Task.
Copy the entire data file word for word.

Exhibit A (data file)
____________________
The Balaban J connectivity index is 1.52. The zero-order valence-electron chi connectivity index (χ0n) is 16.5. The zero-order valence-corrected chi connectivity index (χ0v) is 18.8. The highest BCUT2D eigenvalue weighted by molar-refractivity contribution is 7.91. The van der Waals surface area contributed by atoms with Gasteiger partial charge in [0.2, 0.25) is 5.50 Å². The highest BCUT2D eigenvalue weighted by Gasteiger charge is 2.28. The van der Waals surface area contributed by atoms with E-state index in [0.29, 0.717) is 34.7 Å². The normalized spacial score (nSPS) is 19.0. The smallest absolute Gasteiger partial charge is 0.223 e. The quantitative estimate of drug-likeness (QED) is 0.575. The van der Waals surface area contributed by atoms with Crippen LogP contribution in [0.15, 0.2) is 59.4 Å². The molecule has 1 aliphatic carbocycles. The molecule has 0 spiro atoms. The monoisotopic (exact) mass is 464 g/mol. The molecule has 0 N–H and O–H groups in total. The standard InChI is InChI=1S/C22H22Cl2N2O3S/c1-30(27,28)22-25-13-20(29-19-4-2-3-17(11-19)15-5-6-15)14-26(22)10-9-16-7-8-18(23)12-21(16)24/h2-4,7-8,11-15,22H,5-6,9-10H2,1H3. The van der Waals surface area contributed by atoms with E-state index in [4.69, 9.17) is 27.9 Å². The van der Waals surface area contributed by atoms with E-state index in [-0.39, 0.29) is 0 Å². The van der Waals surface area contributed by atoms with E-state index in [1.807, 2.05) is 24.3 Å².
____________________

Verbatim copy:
The Balaban J connectivity index is 1.52. The zero-order valence-electron chi connectivity index (χ0n) is 16.5. The zero-order valence-corrected chi connectivity index (χ0v) is 18.8. The highest BCUT2D eigenvalue weighted by molar-refractivity contribution is 7.91. The van der Waals surface area contributed by atoms with Gasteiger partial charge in [0.2, 0.25) is 5.50 Å². The highest BCUT2D eigenvalue weighted by Gasteiger charge is 2.28. The van der Waals surface area contributed by atoms with E-state index in [0.29, 0.717) is 34.7 Å². The normalized spacial score (nSPS) is 19.0. The smallest absolute Gasteiger partial charge is 0.223 e. The quantitative estimate of drug-likeness (QED) is 0.575. The van der Waals surface area contributed by atoms with Crippen LogP contribution in [0.15, 0.2) is 59.4 Å². The molecule has 1 aliphatic carbocycles. The molecule has 0 spiro atoms. The monoisotopic (exact) mass is 464 g/mol. The molecule has 0 N–H and O–H groups in total. The standard InChI is InChI=1S/C22H22Cl2N2O3S/c1-30(27,28)22-25-13-20(29-19-4-2-3-17(11-19)15-5-6-15)14-26(22)10-9-16-7-8-18(23)12-21(16)24/h2-4,7-8,11-15,22H,5-6,9-10H2,1H3. The van der Waals surface area contributed by atoms with E-state index in [4.69, 9.17) is 27.9 Å². The van der Waals surface area contributed by atoms with E-state index in [-0.39, 0.29) is 0 Å². The van der Waals surface area contributed by atoms with E-state index in [1.807, 2.05) is 24.3 Å².